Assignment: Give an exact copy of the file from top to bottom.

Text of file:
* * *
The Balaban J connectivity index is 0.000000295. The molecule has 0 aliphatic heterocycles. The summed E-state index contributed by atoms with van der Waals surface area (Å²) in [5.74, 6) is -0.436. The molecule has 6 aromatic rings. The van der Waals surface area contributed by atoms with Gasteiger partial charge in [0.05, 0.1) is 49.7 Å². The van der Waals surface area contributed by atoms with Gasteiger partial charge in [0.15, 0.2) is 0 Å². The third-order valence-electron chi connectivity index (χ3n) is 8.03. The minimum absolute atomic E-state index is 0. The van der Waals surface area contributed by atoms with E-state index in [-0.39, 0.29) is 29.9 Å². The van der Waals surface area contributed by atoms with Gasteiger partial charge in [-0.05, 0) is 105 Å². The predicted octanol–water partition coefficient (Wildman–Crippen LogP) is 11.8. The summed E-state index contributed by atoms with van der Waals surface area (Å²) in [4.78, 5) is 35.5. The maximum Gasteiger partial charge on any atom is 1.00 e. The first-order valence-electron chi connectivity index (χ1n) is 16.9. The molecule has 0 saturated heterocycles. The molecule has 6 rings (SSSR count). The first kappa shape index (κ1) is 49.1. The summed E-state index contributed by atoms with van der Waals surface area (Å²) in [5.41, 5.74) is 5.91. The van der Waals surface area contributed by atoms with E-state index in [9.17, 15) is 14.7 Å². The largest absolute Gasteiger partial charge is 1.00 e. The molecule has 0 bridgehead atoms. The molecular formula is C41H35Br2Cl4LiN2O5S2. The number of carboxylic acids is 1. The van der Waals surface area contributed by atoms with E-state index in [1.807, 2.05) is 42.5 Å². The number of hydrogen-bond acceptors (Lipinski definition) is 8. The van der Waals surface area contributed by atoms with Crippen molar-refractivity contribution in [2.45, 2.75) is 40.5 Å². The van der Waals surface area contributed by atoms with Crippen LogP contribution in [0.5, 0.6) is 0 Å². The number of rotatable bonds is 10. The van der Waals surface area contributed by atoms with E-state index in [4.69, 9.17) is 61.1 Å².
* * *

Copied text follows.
The Balaban J connectivity index is 0.000000295. The molecule has 0 aliphatic heterocycles. The summed E-state index contributed by atoms with van der Waals surface area (Å²) in [5.74, 6) is -0.436. The molecule has 6 aromatic rings. The van der Waals surface area contributed by atoms with Gasteiger partial charge in [0.05, 0.1) is 49.7 Å². The van der Waals surface area contributed by atoms with Gasteiger partial charge in [0.15, 0.2) is 0 Å². The third-order valence-electron chi connectivity index (χ3n) is 8.03. The minimum absolute atomic E-state index is 0. The van der Waals surface area contributed by atoms with E-state index in [-0.39, 0.29) is 29.9 Å². The van der Waals surface area contributed by atoms with Gasteiger partial charge in [-0.05, 0) is 105 Å². The predicted octanol–water partition coefficient (Wildman–Crippen LogP) is 11.8. The summed E-state index contributed by atoms with van der Waals surface area (Å²) in [4.78, 5) is 35.5. The maximum Gasteiger partial charge on any atom is 1.00 e. The first-order valence-electron chi connectivity index (χ1n) is 16.9. The molecule has 0 saturated heterocycles. The molecule has 6 rings (SSSR count). The first kappa shape index (κ1) is 49.1. The summed E-state index contributed by atoms with van der Waals surface area (Å²) in [5.41, 5.74) is 5.91. The van der Waals surface area contributed by atoms with E-state index in [9.17, 15) is 14.7 Å². The largest absolute Gasteiger partial charge is 1.00 e. The molecule has 0 bridgehead atoms. The molecular formula is C41H35Br2Cl4LiN2O5S2. The number of carboxylic acids is 1. The van der Waals surface area contributed by atoms with E-state index in [1.807, 2.05) is 42.5 Å². The number of hydrogen-bond acceptors (Lipinski definition) is 8. The van der Waals surface area contributed by atoms with Crippen molar-refractivity contribution in [2.45, 2.75) is 40.5 Å². The van der Waals surface area contributed by atoms with Crippen LogP contribution in [0.5, 0.6) is 0 Å². The number of rotatable bonds is 10. The van der Waals surface area contributed by atoms with E-state index in [4.69, 9.17) is 61.1 Å².